Some while ago I blogged about the amazing pylons that have been constructed around the World, and how a competition was to be held in the UK to find a successor to the iconic current electricity pylon that we are all used to.
On 23 May the Royal Institute of British Architects (RIBA) for the Department of Energy and Climate Change (DECC) and National Grid called for designs for a new generation of electricity pylon. A total of 250 submitted designs from around the world have been whittled down to just six finalists who have been working with the National Grid and Millennium Models to build scale models of their designs for the final judging panel.
Competitors were urged to submit a new pylon design that “has the potential to deliver for future generations, while balancing the needs of local communities and preserving the beauty of the countryside”.
The reasoning behind the competition is that with a new generation of power stations due to come online in the coming decades, new transmission lines will be needed to carry this new energy to homes and businesses. These lines will connect new sources of power generation, such as wind farms and nuclear power plants. This more sophisticated approach to the visual impact of transmission lines reflects National Grids collaboration with the Government and builds on the recently-designated National Policy Statements (NPS). National Grid have said they will consider the visual impact of its new electricity lines with greater sensitivity to the British countryside. It should lead to greater focus on a range of mitigation measures such as undergrounding, re-routing, alternative pylon design.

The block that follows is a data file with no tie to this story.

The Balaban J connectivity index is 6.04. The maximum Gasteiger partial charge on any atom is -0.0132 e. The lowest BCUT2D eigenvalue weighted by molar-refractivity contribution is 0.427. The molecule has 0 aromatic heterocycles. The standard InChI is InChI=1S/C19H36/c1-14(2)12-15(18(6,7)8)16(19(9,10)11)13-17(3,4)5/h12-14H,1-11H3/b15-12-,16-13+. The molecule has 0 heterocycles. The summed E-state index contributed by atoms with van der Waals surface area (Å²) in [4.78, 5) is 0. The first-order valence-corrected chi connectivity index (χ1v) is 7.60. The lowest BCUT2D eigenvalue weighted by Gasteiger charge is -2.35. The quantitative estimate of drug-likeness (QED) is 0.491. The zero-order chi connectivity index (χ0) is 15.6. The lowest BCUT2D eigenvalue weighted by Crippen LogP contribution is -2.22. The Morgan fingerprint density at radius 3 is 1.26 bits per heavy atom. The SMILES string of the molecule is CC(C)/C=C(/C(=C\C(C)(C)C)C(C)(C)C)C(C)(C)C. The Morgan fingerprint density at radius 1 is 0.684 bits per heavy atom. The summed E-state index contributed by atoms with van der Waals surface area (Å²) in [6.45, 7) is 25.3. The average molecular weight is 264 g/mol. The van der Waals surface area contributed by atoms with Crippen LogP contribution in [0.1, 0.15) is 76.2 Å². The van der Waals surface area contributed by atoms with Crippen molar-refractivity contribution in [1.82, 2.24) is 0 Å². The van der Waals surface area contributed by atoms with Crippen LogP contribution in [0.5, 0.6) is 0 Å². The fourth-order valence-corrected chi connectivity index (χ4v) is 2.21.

Today the Department of Energy and Climate Change (DECC) have announced the shortlist – the final six designs which go into the final vote, and I have to say there are some great designs (and in my view some not so great ones!). My personal favorite has not made the cut, this would have been huge ‘people’ striding across the British countryside – fabulous in my view, but obviously not a view shared by the judges!
The shortlist of the top six is available to view on the DECC website and scale models at the V&A Museum – and the public are asked to post their comments.
The public has until October 5 to register their views – and then the panel will meet to decide on the winner. If you have a view – vote. They will be around for a long time once they are erected!